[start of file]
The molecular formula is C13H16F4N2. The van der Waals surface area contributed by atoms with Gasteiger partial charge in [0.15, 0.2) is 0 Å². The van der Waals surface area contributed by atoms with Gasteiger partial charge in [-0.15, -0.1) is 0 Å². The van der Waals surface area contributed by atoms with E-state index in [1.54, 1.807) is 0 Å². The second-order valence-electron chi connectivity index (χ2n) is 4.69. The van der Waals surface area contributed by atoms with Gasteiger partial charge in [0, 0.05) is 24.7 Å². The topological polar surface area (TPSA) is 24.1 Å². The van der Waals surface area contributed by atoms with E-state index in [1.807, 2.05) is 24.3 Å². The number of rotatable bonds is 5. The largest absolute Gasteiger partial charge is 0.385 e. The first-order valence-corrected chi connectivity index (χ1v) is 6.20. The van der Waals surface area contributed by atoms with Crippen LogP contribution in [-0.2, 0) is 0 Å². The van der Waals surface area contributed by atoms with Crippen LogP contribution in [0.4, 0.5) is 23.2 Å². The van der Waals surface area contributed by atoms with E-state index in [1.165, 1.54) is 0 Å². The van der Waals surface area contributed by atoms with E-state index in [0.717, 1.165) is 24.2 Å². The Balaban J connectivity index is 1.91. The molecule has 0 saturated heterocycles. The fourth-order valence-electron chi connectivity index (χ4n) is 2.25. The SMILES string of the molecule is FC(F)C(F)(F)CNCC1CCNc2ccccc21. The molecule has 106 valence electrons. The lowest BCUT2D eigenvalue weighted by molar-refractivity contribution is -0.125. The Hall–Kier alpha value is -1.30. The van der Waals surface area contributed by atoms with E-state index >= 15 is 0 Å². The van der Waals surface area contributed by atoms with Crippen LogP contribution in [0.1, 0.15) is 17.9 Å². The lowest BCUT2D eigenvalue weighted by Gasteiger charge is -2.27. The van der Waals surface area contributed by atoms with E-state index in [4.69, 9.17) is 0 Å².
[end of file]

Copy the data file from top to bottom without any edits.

The molecular formula is C13H16F4N2. The van der Waals surface area contributed by atoms with Gasteiger partial charge in [0.15, 0.2) is 0 Å². The van der Waals surface area contributed by atoms with Gasteiger partial charge in [-0.15, -0.1) is 0 Å². The van der Waals surface area contributed by atoms with E-state index in [1.54, 1.807) is 0 Å². The second-order valence-electron chi connectivity index (χ2n) is 4.69. The van der Waals surface area contributed by atoms with Gasteiger partial charge in [0, 0.05) is 24.7 Å². The topological polar surface area (TPSA) is 24.1 Å². The van der Waals surface area contributed by atoms with E-state index in [1.807, 2.05) is 24.3 Å². The number of rotatable bonds is 5. The largest absolute Gasteiger partial charge is 0.385 e. The first-order valence-corrected chi connectivity index (χ1v) is 6.20. The van der Waals surface area contributed by atoms with Crippen LogP contribution in [-0.2, 0) is 0 Å². The van der Waals surface area contributed by atoms with Crippen LogP contribution in [0.4, 0.5) is 23.2 Å². The van der Waals surface area contributed by atoms with E-state index in [1.165, 1.54) is 0 Å². The van der Waals surface area contributed by atoms with E-state index in [0.717, 1.165) is 24.2 Å². The Balaban J connectivity index is 1.91. The molecule has 0 saturated heterocycles. The fourth-order valence-electron chi connectivity index (χ4n) is 2.25. The SMILES string of the molecule is FC(F)C(F)(F)CNCC1CCNc2ccccc21. The molecule has 106 valence electrons. The lowest BCUT2D eigenvalue weighted by molar-refractivity contribution is -0.125. The Hall–Kier alpha value is -1.30. The van der Waals surface area contributed by atoms with E-state index >= 15 is 0 Å². The van der Waals surface area contributed by atoms with Crippen LogP contribution in [0.1, 0.15) is 17.9 Å². The lowest BCUT2D eigenvalue weighted by Gasteiger charge is -2.27. The van der Waals surface area contributed by atoms with E-state index in [4.69, 9.17) is 0 Å².